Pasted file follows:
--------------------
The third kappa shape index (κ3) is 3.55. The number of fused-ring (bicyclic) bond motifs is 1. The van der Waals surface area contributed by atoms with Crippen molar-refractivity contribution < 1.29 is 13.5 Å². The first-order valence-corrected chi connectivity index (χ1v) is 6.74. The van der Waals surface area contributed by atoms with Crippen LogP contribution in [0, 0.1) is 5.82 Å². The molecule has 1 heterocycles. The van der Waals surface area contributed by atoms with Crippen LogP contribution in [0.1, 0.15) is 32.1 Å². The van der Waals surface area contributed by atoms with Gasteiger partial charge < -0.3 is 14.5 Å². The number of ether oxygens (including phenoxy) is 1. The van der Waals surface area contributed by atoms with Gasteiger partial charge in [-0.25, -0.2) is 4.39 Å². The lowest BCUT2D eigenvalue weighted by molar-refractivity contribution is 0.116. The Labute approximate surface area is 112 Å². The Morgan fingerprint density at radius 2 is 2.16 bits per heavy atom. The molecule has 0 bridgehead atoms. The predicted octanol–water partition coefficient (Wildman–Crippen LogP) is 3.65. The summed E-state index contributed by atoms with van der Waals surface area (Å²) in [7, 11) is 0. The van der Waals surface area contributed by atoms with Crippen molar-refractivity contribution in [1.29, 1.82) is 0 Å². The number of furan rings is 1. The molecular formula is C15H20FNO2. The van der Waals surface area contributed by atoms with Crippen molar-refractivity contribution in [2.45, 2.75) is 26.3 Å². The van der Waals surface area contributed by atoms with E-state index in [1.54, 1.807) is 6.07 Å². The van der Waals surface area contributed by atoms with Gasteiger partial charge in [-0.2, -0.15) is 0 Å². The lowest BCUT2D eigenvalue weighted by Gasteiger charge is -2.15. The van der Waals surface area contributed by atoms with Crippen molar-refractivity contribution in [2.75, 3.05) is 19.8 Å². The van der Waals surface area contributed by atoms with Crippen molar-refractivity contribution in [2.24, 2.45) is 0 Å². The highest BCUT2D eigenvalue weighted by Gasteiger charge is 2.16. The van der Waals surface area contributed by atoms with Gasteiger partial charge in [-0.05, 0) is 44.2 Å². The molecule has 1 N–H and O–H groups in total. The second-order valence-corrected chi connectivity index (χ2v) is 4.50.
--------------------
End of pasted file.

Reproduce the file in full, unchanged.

The third kappa shape index (κ3) is 3.55. The number of fused-ring (bicyclic) bond motifs is 1. The van der Waals surface area contributed by atoms with Crippen molar-refractivity contribution < 1.29 is 13.5 Å². The first-order valence-corrected chi connectivity index (χ1v) is 6.74. The van der Waals surface area contributed by atoms with Crippen LogP contribution in [0, 0.1) is 5.82 Å². The molecule has 1 heterocycles. The van der Waals surface area contributed by atoms with Crippen LogP contribution in [0.1, 0.15) is 32.1 Å². The van der Waals surface area contributed by atoms with Gasteiger partial charge < -0.3 is 14.5 Å². The number of ether oxygens (including phenoxy) is 1. The van der Waals surface area contributed by atoms with Gasteiger partial charge in [-0.25, -0.2) is 4.39 Å². The lowest BCUT2D eigenvalue weighted by molar-refractivity contribution is 0.116. The Labute approximate surface area is 112 Å². The Morgan fingerprint density at radius 2 is 2.16 bits per heavy atom. The molecule has 0 bridgehead atoms. The predicted octanol–water partition coefficient (Wildman–Crippen LogP) is 3.65. The summed E-state index contributed by atoms with van der Waals surface area (Å²) in [7, 11) is 0. The van der Waals surface area contributed by atoms with Crippen molar-refractivity contribution in [1.29, 1.82) is 0 Å². The number of furan rings is 1. The molecular formula is C15H20FNO2. The van der Waals surface area contributed by atoms with Crippen molar-refractivity contribution in [2.45, 2.75) is 26.3 Å². The van der Waals surface area contributed by atoms with E-state index in [1.54, 1.807) is 6.07 Å². The van der Waals surface area contributed by atoms with Gasteiger partial charge in [-0.2, -0.15) is 0 Å². The lowest BCUT2D eigenvalue weighted by Gasteiger charge is -2.15. The van der Waals surface area contributed by atoms with Crippen molar-refractivity contribution in [2.75, 3.05) is 19.8 Å². The van der Waals surface area contributed by atoms with Crippen molar-refractivity contribution in [2.24, 2.45) is 0 Å². The highest BCUT2D eigenvalue weighted by Gasteiger charge is 2.16. The van der Waals surface area contributed by atoms with Gasteiger partial charge in [-0.05, 0) is 44.2 Å². The molecule has 1 N–H and O–H groups in total. The second-order valence-corrected chi connectivity index (χ2v) is 4.50.